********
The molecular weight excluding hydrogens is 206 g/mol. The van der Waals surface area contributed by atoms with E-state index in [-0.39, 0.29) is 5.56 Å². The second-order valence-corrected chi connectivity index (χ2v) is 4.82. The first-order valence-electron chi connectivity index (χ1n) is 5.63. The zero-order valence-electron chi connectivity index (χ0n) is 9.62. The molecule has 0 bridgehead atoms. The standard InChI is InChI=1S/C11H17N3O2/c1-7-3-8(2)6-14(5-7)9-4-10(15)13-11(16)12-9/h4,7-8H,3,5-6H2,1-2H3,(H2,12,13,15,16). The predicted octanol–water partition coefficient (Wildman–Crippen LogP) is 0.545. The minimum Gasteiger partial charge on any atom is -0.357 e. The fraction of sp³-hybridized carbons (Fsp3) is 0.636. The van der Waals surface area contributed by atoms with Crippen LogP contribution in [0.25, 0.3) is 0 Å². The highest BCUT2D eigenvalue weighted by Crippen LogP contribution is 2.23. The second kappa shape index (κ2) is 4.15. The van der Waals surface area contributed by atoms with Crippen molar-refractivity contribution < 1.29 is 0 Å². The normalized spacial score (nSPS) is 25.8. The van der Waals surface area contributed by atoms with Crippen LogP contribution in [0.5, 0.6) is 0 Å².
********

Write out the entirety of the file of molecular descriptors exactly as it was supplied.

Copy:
The molecular weight excluding hydrogens is 206 g/mol. The van der Waals surface area contributed by atoms with E-state index in [-0.39, 0.29) is 5.56 Å². The second-order valence-corrected chi connectivity index (χ2v) is 4.82. The first-order valence-electron chi connectivity index (χ1n) is 5.63. The zero-order valence-electron chi connectivity index (χ0n) is 9.62. The molecule has 0 bridgehead atoms. The standard InChI is InChI=1S/C11H17N3O2/c1-7-3-8(2)6-14(5-7)9-4-10(15)13-11(16)12-9/h4,7-8H,3,5-6H2,1-2H3,(H2,12,13,15,16). The predicted octanol–water partition coefficient (Wildman–Crippen LogP) is 0.545. The minimum Gasteiger partial charge on any atom is -0.357 e. The fraction of sp³-hybridized carbons (Fsp3) is 0.636. The van der Waals surface area contributed by atoms with Crippen LogP contribution in [0.25, 0.3) is 0 Å². The highest BCUT2D eigenvalue weighted by Crippen LogP contribution is 2.23. The second kappa shape index (κ2) is 4.15. The van der Waals surface area contributed by atoms with Crippen molar-refractivity contribution < 1.29 is 0 Å². The normalized spacial score (nSPS) is 25.8. The van der Waals surface area contributed by atoms with Crippen LogP contribution in [0.5, 0.6) is 0 Å².